Join Coulibaly lab
Welcome to the Coulibaly Lab! We are continually looking for passionate students and researchers to help us explore the virosphere, discover new tricks that viruses use to subvert their host and design the next generation of antimicrobial strategies.
The laboratory has two major themes suitable for anyone interested in understanding viruses at the highest-resolution scale using advanced structural biology, or motivated by the rational development of new vaccines and drugs to fight specific human pathogens including HIV, HCV and mosquito-borne diseases.
Our approaches range from X-ray crystallography, cryo-electron microscopy to protein engineering at the crossroad between microbiology, biochemistry and immunology.
Whether you want to research, invest, donate or partner with us to accelerate our life-changing discoveries, we'd be delighted to hear from you. We have opportunities for PhD students, post docs and senior researchers to join our lab. Feel free to contact Associate Professor Coulibaly with any queries.
Donate to our lab
The Structural Virology laboratory is proud to have been working with several Foundations with whom we share common values and objectives. Specifically, A/Prof Fasseli Coulibaly would like to thank the commitment and financial support of the Bill & Melinda Gates Foundation, the Australian Centre for HIV and Hepatitis Virology research, and the CASS Foundation. Please get in touch if you’d like to support our research.
We welcome your involvement in any form to continue this work and expand its impact:
The global eradication of the deadly virus smallpox in the 1970s, was the first successful vaccination campaign to rid the world of disease killing one in three. While Polio has almost been eradicated, and the flu vaccine which has largely been effective in preventing epidemics, waves of pandemic (H1N1 flu) and (re)emerging viruses (MERS, Zika, Dengue, Ebola) reminds us of the ongoing threat of viral diseases to human health.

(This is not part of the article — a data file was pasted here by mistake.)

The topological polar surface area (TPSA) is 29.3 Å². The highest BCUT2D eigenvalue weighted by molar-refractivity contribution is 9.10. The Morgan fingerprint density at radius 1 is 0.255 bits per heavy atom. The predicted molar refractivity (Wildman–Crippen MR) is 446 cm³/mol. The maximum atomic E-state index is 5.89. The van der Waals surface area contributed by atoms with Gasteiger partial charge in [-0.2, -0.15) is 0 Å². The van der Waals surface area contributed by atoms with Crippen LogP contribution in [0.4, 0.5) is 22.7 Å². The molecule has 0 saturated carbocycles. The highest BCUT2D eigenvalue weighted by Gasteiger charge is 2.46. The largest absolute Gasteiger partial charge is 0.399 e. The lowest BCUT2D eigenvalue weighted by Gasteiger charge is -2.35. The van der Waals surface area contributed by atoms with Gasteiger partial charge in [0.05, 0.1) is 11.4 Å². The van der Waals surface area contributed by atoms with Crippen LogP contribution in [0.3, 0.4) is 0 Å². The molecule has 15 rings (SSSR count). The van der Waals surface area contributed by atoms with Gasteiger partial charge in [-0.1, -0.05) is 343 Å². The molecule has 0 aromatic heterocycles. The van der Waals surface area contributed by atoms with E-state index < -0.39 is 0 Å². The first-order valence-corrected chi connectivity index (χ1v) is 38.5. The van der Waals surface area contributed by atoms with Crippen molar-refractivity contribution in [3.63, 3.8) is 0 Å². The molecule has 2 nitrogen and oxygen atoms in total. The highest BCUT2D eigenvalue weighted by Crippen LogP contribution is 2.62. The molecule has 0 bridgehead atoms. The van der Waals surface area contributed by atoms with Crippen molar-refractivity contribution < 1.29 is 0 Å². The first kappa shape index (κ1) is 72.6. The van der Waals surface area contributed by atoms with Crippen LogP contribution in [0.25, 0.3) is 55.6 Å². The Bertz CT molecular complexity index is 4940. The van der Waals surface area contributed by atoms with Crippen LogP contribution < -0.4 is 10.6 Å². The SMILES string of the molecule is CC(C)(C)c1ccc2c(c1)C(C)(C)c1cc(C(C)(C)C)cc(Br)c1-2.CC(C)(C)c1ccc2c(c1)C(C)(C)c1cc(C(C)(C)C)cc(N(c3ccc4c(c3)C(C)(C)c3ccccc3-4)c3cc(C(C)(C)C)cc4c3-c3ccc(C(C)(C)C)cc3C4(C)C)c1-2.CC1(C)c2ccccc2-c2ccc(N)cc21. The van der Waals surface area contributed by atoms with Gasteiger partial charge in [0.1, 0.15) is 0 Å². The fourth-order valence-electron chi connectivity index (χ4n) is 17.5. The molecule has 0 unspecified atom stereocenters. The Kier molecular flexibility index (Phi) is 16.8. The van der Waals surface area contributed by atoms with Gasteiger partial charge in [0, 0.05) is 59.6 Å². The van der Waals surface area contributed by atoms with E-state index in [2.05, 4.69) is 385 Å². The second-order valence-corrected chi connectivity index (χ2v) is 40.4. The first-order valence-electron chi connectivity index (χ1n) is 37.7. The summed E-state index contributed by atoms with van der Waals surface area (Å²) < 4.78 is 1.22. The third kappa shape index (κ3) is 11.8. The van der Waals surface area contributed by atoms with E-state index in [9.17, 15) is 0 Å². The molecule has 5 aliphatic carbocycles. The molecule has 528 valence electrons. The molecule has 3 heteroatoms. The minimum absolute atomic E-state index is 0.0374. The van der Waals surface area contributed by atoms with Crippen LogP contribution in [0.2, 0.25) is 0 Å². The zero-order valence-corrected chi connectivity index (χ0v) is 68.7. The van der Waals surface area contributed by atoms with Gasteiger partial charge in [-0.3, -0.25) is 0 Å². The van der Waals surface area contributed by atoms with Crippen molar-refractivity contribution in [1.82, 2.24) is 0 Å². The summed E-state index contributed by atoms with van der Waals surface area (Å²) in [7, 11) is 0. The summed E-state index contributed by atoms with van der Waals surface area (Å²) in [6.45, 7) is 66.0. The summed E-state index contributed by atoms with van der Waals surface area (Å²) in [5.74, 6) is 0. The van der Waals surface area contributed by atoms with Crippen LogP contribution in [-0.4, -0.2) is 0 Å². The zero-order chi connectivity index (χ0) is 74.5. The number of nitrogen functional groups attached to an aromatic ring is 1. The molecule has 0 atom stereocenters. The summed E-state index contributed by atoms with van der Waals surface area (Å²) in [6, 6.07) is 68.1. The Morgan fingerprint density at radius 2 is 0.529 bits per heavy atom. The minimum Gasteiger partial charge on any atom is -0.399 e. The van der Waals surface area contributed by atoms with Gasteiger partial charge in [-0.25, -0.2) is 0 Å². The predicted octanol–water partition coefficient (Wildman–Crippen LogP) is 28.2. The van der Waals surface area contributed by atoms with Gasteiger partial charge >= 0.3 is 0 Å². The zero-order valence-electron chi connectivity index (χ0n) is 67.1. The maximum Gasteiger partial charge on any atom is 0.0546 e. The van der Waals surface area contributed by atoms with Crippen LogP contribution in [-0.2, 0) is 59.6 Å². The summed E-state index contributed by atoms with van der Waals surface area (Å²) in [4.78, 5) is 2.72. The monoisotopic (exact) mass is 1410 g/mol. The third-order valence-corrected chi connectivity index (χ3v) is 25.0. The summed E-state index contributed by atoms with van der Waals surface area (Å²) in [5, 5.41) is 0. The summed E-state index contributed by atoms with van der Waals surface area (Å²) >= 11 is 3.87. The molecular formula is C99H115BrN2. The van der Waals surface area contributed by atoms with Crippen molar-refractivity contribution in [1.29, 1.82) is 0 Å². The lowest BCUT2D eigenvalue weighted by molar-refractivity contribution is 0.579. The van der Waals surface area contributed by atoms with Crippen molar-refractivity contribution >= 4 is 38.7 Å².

To help tackle this problem we apply our expertise in structural biology to investigate all the steps of viral infection - assembly, replication, virulence – and then use that knowledge to better fight viruses. Much of our work can be applied to different viruses to help build a picture of how they infect and cause disease.
Using our key Vaccine Technology Platform initially designed with support from the Bill & Melinda Gates Foundation, we also hope to help develop new vaccines to target prevalent and emerging viral diseases. Central to our technology is taking advantage of the natural properties of protein crystals formed by a virus that infects insects. The crystals are incredibly stable, even at high temperatures making them ideal candidates for packaging and delivery of antigens isolated from pathogens such as viruses, bacteria or parasites to trigger protective immune responses to help fight off deadly infections.
Selected funding groups
We gratefully acknowledge the funding given to our lab by the following past and current funding by philanthropic foundations:
- Bill & Melinda Gates Foundation
- The Australian Centre for HIV and Hepatitis Virology Research
- The CASS Foundation